President Barack Obama on Wednesday night called for more redistribution of wealth to America’s working poor, as part of an unapologetic plan to use government activism to revive the US economy in his second term.

After delivering his first State of the Union address since winning re-election, Mr Obama pledged to restore the country’s “basic bargain”, starting with an almost 25 per cent rise in the minimum wage.

“Corporate profits have skyrocketed to an all-time high,” Mr Obama said in a speech in North Carolina. “But it’s also true that for more than a decade, wages and incomes haven’t gone up at all.”

Noting that a minimum-wage American worker makes $14,500 a year, Mr Obama added: “If you work full-time, you shouldn’t be in poverty”.

The proposal was part of an ambitious second-term domestic agenda laid out hours earlier by the president in his annual remarks to the US Congress, which remains sharply divided along political lines.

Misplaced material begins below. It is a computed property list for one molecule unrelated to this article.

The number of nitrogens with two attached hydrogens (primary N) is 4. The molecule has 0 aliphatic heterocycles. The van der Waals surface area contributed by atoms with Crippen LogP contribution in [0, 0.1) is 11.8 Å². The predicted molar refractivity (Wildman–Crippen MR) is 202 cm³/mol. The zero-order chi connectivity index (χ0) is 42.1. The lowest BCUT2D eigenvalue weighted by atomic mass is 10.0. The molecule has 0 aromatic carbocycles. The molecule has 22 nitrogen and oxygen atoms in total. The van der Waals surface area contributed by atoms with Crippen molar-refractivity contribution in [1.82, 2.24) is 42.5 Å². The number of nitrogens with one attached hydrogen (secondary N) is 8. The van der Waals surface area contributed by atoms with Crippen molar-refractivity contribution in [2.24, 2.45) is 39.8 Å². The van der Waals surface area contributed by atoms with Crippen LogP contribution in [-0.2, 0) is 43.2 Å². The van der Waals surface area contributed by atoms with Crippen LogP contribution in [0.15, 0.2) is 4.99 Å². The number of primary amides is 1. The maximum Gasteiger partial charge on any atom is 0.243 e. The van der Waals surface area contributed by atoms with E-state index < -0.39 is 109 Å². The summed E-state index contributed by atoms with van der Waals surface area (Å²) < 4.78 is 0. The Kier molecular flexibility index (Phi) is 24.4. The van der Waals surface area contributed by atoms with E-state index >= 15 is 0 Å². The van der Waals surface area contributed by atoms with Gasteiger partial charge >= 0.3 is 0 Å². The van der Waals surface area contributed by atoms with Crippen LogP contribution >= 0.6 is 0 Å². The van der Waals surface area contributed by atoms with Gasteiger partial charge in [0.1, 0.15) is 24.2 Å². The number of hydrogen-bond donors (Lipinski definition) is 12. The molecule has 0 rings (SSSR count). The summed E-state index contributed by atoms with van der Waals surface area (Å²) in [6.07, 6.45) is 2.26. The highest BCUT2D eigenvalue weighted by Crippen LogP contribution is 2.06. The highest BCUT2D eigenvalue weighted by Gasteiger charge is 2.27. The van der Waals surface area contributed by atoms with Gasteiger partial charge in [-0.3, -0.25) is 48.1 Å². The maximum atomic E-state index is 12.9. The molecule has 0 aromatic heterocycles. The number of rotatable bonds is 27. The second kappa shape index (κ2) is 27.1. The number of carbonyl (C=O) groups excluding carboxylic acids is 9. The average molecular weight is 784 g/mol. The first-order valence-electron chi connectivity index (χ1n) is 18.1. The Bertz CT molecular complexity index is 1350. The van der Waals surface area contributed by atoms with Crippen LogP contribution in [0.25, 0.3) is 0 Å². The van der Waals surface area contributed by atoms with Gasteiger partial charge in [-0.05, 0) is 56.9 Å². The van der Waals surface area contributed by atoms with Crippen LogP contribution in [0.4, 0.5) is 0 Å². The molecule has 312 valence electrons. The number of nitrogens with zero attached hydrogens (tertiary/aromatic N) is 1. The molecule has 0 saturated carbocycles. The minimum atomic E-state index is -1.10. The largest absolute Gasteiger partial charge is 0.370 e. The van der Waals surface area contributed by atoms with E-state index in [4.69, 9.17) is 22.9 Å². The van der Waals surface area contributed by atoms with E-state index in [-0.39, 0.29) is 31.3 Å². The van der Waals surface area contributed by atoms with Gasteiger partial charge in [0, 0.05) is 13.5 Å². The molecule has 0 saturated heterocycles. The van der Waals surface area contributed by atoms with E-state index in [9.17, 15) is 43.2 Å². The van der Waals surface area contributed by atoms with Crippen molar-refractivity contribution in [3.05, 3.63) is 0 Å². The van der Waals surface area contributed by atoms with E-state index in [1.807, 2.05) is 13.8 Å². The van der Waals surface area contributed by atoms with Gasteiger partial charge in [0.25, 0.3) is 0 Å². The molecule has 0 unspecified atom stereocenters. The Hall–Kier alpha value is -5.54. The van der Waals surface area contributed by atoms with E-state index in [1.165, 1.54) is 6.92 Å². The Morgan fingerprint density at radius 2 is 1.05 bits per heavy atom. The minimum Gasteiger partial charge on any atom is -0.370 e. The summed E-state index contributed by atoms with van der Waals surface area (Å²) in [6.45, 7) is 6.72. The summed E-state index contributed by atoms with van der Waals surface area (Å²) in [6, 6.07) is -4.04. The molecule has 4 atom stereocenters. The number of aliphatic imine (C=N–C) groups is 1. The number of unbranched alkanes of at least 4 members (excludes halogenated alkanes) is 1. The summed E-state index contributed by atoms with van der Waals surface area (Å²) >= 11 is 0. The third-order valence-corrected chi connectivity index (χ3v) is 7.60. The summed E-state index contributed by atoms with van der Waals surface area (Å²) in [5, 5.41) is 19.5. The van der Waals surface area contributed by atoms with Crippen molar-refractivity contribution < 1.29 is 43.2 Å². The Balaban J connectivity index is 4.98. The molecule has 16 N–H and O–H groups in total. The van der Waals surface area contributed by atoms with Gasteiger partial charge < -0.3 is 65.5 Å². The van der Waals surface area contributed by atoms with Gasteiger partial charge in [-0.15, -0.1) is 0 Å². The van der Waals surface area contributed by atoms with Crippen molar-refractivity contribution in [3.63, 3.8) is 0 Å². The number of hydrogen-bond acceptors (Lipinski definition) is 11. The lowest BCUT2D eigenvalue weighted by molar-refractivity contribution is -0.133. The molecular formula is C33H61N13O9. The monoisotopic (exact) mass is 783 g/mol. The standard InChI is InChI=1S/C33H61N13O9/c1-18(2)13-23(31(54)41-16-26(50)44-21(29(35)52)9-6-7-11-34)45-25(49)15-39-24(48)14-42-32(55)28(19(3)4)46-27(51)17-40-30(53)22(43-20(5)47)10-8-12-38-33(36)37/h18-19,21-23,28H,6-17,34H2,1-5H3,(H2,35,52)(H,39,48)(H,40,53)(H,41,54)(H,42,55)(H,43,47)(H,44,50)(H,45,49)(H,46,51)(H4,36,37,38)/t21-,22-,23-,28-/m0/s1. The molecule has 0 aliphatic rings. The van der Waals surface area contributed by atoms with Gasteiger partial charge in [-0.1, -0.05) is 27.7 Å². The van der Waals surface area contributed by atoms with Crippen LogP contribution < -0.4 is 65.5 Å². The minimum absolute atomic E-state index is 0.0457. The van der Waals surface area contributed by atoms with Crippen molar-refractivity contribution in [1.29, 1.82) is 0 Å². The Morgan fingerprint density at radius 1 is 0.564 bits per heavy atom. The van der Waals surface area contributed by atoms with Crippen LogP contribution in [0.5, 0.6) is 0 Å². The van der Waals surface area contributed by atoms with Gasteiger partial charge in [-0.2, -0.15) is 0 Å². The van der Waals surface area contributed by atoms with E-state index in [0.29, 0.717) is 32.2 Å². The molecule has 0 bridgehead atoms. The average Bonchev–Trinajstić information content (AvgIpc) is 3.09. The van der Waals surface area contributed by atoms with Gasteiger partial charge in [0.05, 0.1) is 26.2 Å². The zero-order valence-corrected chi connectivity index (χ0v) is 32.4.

It was swiftly dismissed by John Boehner, the Speaker of the Republican-controlled House of Representatives, whose party rejected Mr Obama’s remarks as a blueprint for more “big government” rather than free enterprise.

“A lot of people who are being paid the minimum wage are being paid that because they come to the workforce with no skills,” said Mr Boehner yesterday. “This makes it harder for them to acquire the skills they need in order to climb the ladder successfully.”

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